The economic impact of the coronavirus pandemic and the measures adopted to try and slow its spread are having a huge impact. The following survey offered by correspondents in tropical timber producing countries tries to clarify the consequences of the coronavirus crisis on Ghana’s timber industry.

1. Are mills still operating?

Mills in the country with available raw materials and orders are currently in production, as government announced COVID-19 measures, so far, were specific and restricted to the movement of persons. The measures exempted the production and movement of goods and essential services. Factory workers who show evidence of any form of IDs were not affected by the movement restrictions but expected to comply with social distancing.

These are measures by Executive Instrument (EI) imposed under EI 64 and EI 65 on Public Gatherings and restricted movement of persons within selected zones respectively.

2. Have workers been laid off?

No timber sector workers have been laid off as at the time of this report. Ghana employs about 1.2 million workers, of which 600,000 are public sector workers. The remaining are either self-employed or with private investors.

All public and private schools in the country were the first to be closed down by government on 16 Mach 2020. Recently unconfirmed scanty reports indicate, some private school teachers have either been laid off, about to be laid off or may not be paid for the period at home.

3. Are laid off workers receiving payments?

There are no known lay offs in the public sector so workers are still receiving their wages and salaries. Government has also already announced 3-months various levels of water and electricity reliefs for Ghanaians, stressing on judicious of these utilities.

It is anticipated with these measures, employers who do not meet production targets could likely reconsider cutting down on workforces. This will also depend on the availability and sustainability of packages promised by government.

4. Are companies already receiving govnment support?

The Government has recently received parliamentary approval to spend an additional GHC1.2 billion (or US$210 million) for 2020 (April to June) to support businesses, and to minimise job loses.

The government has promised some financial support but companies are yet to know the fine details of who will benefit or not and how much. Government has also pushed forward the payment of taxes and VAT.

Government also plans to support companies by absorbing 100% water and 50% electricity tariffs for the months of Apr to Jun.2020. These are expected to reflect on their month end bills. The Ghana Association of Bankers has also announced a 2% cut in interest rates on loans.

5. Have orders (domestic/international) been cancelled?

Mills outside the lockdown zones are currently producing for both the domestic and international markets. Ghana announced its COVID-19 case just last month. The Timber Industry Development Division (TIDD) of the Forestry Commission (FC) continued to process and approve contracts for export.

6. Estimated % change in shipments since Jan 2020 to China/EU/US/Others

Wood product shipments have not suffered any setback. However, arrivals at destinations in China, EU, US and others could suffer delayed port clearance and possible demurrage depending on each destination. But as cargo is in port this could also help eliminate any anticipated shortfalls by the final consumer.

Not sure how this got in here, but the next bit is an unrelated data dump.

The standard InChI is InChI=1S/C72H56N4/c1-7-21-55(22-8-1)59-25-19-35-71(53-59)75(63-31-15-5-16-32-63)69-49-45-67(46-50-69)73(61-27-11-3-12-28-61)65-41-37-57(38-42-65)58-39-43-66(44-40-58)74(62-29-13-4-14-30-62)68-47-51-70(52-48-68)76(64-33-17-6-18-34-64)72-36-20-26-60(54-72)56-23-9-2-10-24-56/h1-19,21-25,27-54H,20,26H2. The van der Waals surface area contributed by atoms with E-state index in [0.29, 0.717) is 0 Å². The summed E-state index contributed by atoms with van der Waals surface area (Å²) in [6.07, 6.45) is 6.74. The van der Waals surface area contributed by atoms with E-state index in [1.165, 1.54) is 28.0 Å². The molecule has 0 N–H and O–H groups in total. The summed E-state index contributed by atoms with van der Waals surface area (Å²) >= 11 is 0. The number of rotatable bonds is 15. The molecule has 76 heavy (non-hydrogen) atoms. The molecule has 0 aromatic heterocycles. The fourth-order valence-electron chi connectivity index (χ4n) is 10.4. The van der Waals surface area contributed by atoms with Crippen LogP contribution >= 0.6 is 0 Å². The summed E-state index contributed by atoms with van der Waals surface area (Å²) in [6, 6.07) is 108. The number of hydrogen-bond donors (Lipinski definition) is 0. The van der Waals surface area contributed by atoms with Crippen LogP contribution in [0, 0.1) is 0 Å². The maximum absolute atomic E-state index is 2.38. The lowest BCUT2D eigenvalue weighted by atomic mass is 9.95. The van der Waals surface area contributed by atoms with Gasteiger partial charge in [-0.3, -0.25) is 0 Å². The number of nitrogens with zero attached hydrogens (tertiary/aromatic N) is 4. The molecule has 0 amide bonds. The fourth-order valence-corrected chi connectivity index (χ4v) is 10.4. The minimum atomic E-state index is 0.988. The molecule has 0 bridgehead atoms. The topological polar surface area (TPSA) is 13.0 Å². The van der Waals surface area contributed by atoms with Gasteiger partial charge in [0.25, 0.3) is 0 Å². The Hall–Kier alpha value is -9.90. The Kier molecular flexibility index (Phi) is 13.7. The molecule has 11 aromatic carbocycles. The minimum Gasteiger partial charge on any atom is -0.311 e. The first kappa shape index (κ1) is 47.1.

7. Are mill stock levels increasing?

Factories largely produce to market rather than to stock. The only challenge is production run could take a little more time to complete, due to social distancing which could affect the number of shift workers at any particular point in time.

8. How much time would be required to ramp up production to pre-crisis levels?

Depends on the factory and its outstanding orders, all things being equal with raw materials availability, production levels could be raised within 3-months.

9. What will be the main challenges in ramping up production?

Cash flow, if factories have incurred overheads beyond their control from putting in place the appropriate measures and the required Personal Protective Equipment (PPEs) to combating workplace virus spread.

10. Are containers still being loaded at the port?

Despite land border closures to people and goods the Ghana Ports and Harbours Authourity (GPHA) continue to handle all sea import and export cargoes through the port. Shipping line vessels also call the ports as scheduled without any interruption.

Meanwhile protocols on social distancing and movement of persons are strictly enforced.

11. Are containers readily available?

Yes, with the scheduled vessel calls empty containers are discharged on arrival for subsequent shipments.

Prices for Ghana’s exported wood products are the following between 16-3o April 2020:

Boule Export prices

Euro per m3
Black Ofram 330
Black Ofram Kiln dry 420
Niangon 579⇑
Niangon Kiln dry 622

Export Sawnwood Prices

Ghana Sawnwood, FOB EURO per m³
FAS 25-100mm x 150mm up x 2.4m up Air-dried Kiln-dried
Afrormosia 860 925
Asanfina 465 564
Ceiba 404 600
Dahoma 413⇓ 444⇓
Edinam (mixed redwood) 520 651
Emeri 465 591
African mahogany (Ivorensis) 930 1016⇑
Makore 740 817⇑
Niangon 620 666
Odum 649 865
Sapele 720 797⇓
Wawa 1C & Select 420 458⇓

Export Rotary Veneer Prices

Rotary Veneer 2mm and up,
EURO per m3
CORE (1-1.9mm) FACE (>2mm)
Ceiba 380⇑ 440
Chenchen 540 633⇑
Ogea 521 590
Essa 586 634⇓
Ofram 350 435

NB: Thickness

Export Sliced Veneer Prices

Sliced face veneer FOB Euro per m3
Asanfina 787⇓
Avodire 667
Chenchen 644⇓
Mahogany 2078⇑
Makore 1621⇑
Odum 700⇓

Export Plywood Prices

Plywood, FOB EURO per m3
Ceiba Ofram Asanfina
328⇑ 580 641
412 535 604
377 446 560
510 450 480
450 352⇓ 430
450 441 383

Grade AB/BB would attract a premium of 10%, B/BB 5%, C/CC 5% and CC/CC 10%.

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